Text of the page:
1)Has contemporary art become just a commodity? Do buyers see art purchases mainly as an investment?
No; no. At the very highest end (think Warhol, or Richter) contemporary art can sometimes approach the status of a commodity. But the overwhelming majority of contemporary art is not a commodity, nor is it seen as such. And while some buyers see some art (again, we’re talking mainly about the richest buyers here, and the most expensive art) as an investment, most buyers do not look at it that way. Despite the fact that many dealers and auction houses are encouraging them to do so.
That said, if you’re spending hundreds of thousands of dollars on an art work, you’re generally going to want some kind of assurance that it has a decent chance of keeping its value, or even perhaps rising in value. Dealers in large part compete on the degree to which they can convincingly answer that question in the affirmative.
2) About the current health of the market. In 2013 auction sales were down in China (10%) and the UK (over 5%), but in America increased of 14%. In the beginning of 2014 auction sales picked up again, it seems. Christie’s evening auction in London, for instance, did 40 millions more than the previous year. Is this a sign the market is doing well? And what about the middle market that is never mentioned in the news? And private sales?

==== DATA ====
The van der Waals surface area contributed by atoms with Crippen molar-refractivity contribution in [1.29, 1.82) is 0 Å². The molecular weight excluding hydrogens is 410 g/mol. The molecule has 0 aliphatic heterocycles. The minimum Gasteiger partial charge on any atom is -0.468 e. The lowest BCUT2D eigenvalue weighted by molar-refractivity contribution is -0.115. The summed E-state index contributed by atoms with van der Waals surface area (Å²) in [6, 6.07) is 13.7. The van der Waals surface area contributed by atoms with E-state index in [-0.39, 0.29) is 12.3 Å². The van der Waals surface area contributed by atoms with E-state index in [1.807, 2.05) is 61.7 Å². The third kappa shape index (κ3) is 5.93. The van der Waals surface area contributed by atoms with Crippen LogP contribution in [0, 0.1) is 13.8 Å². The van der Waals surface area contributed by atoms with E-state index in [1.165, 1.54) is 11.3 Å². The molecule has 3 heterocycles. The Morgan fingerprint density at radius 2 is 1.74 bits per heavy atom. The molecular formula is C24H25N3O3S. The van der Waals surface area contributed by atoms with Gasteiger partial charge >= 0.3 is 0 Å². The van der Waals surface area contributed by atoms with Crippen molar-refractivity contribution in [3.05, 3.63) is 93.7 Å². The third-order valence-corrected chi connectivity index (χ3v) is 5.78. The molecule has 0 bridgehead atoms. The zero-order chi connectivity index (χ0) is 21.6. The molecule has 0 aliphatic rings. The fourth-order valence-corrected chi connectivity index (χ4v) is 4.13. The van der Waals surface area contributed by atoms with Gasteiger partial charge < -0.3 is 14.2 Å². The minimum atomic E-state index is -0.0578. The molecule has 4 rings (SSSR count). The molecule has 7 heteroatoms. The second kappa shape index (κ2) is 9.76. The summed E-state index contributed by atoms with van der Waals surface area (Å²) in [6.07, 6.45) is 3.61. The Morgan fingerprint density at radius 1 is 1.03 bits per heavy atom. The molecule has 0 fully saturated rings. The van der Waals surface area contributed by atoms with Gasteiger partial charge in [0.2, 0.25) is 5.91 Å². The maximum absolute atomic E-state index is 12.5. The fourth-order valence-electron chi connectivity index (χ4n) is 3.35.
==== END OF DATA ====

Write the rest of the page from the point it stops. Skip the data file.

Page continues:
The market is very healthy right now — healthy to the point of feverish, you might say. But most of the market, as always, at least in dollar terms, is at the very top end. You don’t hear about the “middle market” because it’s never much of a market to begin with. Private sales are the same way: there is a small number of dealers doing very well by selling a small number of extremely expensive artworks. Art isn’t a middle-class thing any more, and if you’re trying to make money by selling to the middle classes, you’re struggling.
3) In an article on your blog “Is the end of the art-market bubble?” you state there is an ongoing bubble. What are the signs which make you think there is one? And is this bubble becoming/will become eventually a speculative one?
Flipping, mainly; it’s a bearish, toppish sign. Where there are flippers, there are speculators. And art dealers, of course, have always been speculators. The question is whether the flippers and the speculative dealers have become the marginal price setters. They probably have in Oscar Murillo, but have they in general? I’d say not yet.
4) What role auction houses play in creating this bubble? Are they to blame or other actors of the market for creating it? And does the practice of leverage or “on-credit” purchases help to inflate the prices?
Auction houses love bubbles: that’s where they make the big bucks. So they try very hard to get the biggest baubles to sell, and to get the most avaricious buyers to bid up to and beyond their means. If it were entirely up to the auction houses, of course, there would always be bubbles in every asset class. So they can’t do it on their own. But they can add fuel to the fire.